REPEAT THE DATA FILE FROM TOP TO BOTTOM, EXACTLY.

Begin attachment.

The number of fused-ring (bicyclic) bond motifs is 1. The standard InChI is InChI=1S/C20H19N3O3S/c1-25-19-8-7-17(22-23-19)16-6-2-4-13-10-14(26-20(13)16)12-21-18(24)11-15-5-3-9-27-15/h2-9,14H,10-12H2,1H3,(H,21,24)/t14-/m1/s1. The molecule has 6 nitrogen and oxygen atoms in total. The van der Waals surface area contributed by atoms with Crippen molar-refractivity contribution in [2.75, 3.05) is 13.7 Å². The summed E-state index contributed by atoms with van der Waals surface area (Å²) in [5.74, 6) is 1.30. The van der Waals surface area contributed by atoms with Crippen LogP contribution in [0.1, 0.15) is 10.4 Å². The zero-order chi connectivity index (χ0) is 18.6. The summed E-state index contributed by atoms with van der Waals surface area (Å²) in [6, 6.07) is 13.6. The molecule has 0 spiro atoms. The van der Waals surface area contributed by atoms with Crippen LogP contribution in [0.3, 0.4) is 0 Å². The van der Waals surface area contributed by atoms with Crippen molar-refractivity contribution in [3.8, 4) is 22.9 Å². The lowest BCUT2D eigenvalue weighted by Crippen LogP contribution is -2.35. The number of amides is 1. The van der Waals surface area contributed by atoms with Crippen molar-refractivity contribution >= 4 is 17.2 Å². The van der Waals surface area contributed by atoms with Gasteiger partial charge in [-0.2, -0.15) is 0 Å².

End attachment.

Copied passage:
The number of fused-ring (bicyclic) bond motifs is 1. The standard InChI is InChI=1S/C20H19N3O3S/c1-25-19-8-7-17(22-23-19)16-6-2-4-13-10-14(26-20(13)16)12-21-18(24)11-15-5-3-9-27-15/h2-9,14H,10-12H2,1H3,(H,21,24)/t14-/m1/s1. The molecule has 6 nitrogen and oxygen atoms in total. The van der Waals surface area contributed by atoms with Crippen molar-refractivity contribution in [2.75, 3.05) is 13.7 Å². The summed E-state index contributed by atoms with van der Waals surface area (Å²) in [5.74, 6) is 1.30. The van der Waals surface area contributed by atoms with Crippen LogP contribution in [0.1, 0.15) is 10.4 Å². The zero-order chi connectivity index (χ0) is 18.6. The summed E-state index contributed by atoms with van der Waals surface area (Å²) in [6, 6.07) is 13.6. The molecule has 0 spiro atoms. The van der Waals surface area contributed by atoms with Crippen LogP contribution in [0.3, 0.4) is 0 Å². The van der Waals surface area contributed by atoms with Crippen molar-refractivity contribution in [3.8, 4) is 22.9 Å². The lowest BCUT2D eigenvalue weighted by Crippen LogP contribution is -2.35. The number of amides is 1. The van der Waals surface area contributed by atoms with Crippen molar-refractivity contribution >= 4 is 17.2 Å². The van der Waals surface area contributed by atoms with Gasteiger partial charge in [-0.2, -0.15) is 0 Å².